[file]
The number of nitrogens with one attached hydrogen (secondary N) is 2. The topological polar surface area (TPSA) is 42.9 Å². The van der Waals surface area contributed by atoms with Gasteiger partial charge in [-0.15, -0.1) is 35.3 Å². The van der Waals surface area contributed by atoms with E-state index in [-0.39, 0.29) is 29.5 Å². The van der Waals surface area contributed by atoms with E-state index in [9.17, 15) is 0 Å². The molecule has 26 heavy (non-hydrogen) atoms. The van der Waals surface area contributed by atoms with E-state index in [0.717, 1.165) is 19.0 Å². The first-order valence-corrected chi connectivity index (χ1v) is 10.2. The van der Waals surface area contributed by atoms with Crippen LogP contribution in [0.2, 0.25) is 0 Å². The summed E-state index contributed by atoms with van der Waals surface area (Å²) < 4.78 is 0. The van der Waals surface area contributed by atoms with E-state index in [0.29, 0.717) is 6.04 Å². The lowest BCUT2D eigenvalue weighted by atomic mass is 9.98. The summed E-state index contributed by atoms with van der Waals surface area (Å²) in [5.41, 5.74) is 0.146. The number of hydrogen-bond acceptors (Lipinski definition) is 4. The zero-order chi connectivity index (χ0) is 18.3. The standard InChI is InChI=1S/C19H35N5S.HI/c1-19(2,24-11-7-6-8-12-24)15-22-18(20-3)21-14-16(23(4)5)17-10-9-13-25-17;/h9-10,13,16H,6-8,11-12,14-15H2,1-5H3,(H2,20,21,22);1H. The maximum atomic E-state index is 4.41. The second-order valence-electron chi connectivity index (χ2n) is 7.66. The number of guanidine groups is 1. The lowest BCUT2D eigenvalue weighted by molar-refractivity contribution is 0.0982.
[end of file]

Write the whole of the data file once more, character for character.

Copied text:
The number of nitrogens with one attached hydrogen (secondary N) is 2. The topological polar surface area (TPSA) is 42.9 Å². The van der Waals surface area contributed by atoms with Gasteiger partial charge in [-0.15, -0.1) is 35.3 Å². The van der Waals surface area contributed by atoms with E-state index in [-0.39, 0.29) is 29.5 Å². The van der Waals surface area contributed by atoms with E-state index in [9.17, 15) is 0 Å². The molecule has 26 heavy (non-hydrogen) atoms. The van der Waals surface area contributed by atoms with E-state index in [0.717, 1.165) is 19.0 Å². The first-order valence-corrected chi connectivity index (χ1v) is 10.2. The van der Waals surface area contributed by atoms with Crippen LogP contribution in [0.2, 0.25) is 0 Å². The summed E-state index contributed by atoms with van der Waals surface area (Å²) < 4.78 is 0. The van der Waals surface area contributed by atoms with E-state index in [0.29, 0.717) is 6.04 Å². The lowest BCUT2D eigenvalue weighted by atomic mass is 9.98. The summed E-state index contributed by atoms with van der Waals surface area (Å²) in [5.41, 5.74) is 0.146. The number of hydrogen-bond acceptors (Lipinski definition) is 4. The zero-order chi connectivity index (χ0) is 18.3. The standard InChI is InChI=1S/C19H35N5S.HI/c1-19(2,24-11-7-6-8-12-24)15-22-18(20-3)21-14-16(23(4)5)17-10-9-13-25-17;/h9-10,13,16H,6-8,11-12,14-15H2,1-5H3,(H2,20,21,22);1H. The maximum atomic E-state index is 4.41. The second-order valence-electron chi connectivity index (χ2n) is 7.66. The number of guanidine groups is 1. The lowest BCUT2D eigenvalue weighted by molar-refractivity contribution is 0.0982.